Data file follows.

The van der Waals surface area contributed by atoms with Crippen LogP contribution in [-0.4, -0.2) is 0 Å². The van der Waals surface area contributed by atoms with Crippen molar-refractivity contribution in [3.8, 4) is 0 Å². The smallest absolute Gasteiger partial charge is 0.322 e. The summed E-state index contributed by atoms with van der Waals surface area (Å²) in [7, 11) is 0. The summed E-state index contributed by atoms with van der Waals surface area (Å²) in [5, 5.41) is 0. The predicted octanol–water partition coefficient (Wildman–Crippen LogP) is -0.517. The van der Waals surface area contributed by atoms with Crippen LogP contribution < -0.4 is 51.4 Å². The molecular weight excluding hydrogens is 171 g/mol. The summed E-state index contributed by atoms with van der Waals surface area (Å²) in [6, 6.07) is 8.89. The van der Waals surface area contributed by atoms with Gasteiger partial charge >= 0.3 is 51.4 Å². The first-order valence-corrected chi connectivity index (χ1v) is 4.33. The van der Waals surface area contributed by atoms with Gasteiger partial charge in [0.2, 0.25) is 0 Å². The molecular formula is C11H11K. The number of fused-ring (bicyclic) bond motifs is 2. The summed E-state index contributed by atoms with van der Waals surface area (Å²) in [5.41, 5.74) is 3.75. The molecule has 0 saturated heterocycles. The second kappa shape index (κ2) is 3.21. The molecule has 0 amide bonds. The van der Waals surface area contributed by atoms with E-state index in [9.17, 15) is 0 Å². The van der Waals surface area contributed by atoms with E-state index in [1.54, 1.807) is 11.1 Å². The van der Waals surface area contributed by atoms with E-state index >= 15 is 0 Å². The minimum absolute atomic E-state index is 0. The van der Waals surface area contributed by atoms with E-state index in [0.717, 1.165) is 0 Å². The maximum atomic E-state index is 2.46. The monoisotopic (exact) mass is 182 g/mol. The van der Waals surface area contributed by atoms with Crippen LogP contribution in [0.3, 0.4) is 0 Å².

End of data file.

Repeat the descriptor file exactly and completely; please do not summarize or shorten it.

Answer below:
The van der Waals surface area contributed by atoms with Crippen LogP contribution in [-0.4, -0.2) is 0 Å². The van der Waals surface area contributed by atoms with Crippen molar-refractivity contribution in [3.8, 4) is 0 Å². The smallest absolute Gasteiger partial charge is 0.322 e. The summed E-state index contributed by atoms with van der Waals surface area (Å²) in [7, 11) is 0. The summed E-state index contributed by atoms with van der Waals surface area (Å²) in [5, 5.41) is 0. The predicted octanol–water partition coefficient (Wildman–Crippen LogP) is -0.517. The van der Waals surface area contributed by atoms with Crippen LogP contribution < -0.4 is 51.4 Å². The molecular weight excluding hydrogens is 171 g/mol. The summed E-state index contributed by atoms with van der Waals surface area (Å²) in [6, 6.07) is 8.89. The van der Waals surface area contributed by atoms with Gasteiger partial charge >= 0.3 is 51.4 Å². The first-order valence-corrected chi connectivity index (χ1v) is 4.33. The van der Waals surface area contributed by atoms with Gasteiger partial charge in [0.2, 0.25) is 0 Å². The molecular formula is C11H11K. The number of fused-ring (bicyclic) bond motifs is 2. The summed E-state index contributed by atoms with van der Waals surface area (Å²) in [5.41, 5.74) is 3.75. The molecule has 0 saturated heterocycles. The second kappa shape index (κ2) is 3.21. The molecule has 0 amide bonds. The van der Waals surface area contributed by atoms with E-state index in [9.17, 15) is 0 Å². The van der Waals surface area contributed by atoms with E-state index in [1.54, 1.807) is 11.1 Å². The van der Waals surface area contributed by atoms with E-state index >= 15 is 0 Å². The minimum absolute atomic E-state index is 0. The van der Waals surface area contributed by atoms with E-state index in [0.717, 1.165) is 0 Å². The maximum atomic E-state index is 2.46. The monoisotopic (exact) mass is 182 g/mol. The van der Waals surface area contributed by atoms with Crippen LogP contribution in [0.3, 0.4) is 0 Å².